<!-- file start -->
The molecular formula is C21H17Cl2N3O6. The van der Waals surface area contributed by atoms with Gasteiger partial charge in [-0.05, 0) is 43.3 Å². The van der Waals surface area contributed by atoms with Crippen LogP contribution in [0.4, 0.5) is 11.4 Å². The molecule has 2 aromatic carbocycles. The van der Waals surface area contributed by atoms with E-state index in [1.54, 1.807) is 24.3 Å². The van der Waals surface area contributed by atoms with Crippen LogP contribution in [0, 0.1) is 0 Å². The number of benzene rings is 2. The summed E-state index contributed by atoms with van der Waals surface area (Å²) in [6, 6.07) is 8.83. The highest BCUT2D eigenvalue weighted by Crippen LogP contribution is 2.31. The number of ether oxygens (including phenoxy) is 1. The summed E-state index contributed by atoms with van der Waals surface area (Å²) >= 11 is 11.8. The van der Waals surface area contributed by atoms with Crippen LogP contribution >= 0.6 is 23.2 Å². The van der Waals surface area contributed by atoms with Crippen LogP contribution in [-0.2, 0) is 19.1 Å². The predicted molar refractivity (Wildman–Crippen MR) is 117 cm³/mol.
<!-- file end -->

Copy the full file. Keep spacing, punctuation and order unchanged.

The molecular formula is C21H17Cl2N3O6. The van der Waals surface area contributed by atoms with Gasteiger partial charge in [-0.05, 0) is 43.3 Å². The van der Waals surface area contributed by atoms with Crippen LogP contribution in [0.4, 0.5) is 11.4 Å². The molecule has 2 aromatic carbocycles. The van der Waals surface area contributed by atoms with E-state index in [1.54, 1.807) is 24.3 Å². The van der Waals surface area contributed by atoms with Crippen LogP contribution in [0, 0.1) is 0 Å². The number of benzene rings is 2. The summed E-state index contributed by atoms with van der Waals surface area (Å²) in [6, 6.07) is 8.83. The highest BCUT2D eigenvalue weighted by Crippen LogP contribution is 2.31. The number of ether oxygens (including phenoxy) is 1. The summed E-state index contributed by atoms with van der Waals surface area (Å²) >= 11 is 11.8. The van der Waals surface area contributed by atoms with Crippen LogP contribution >= 0.6 is 23.2 Å². The van der Waals surface area contributed by atoms with Crippen LogP contribution in [-0.2, 0) is 19.1 Å². The predicted molar refractivity (Wildman–Crippen MR) is 117 cm³/mol.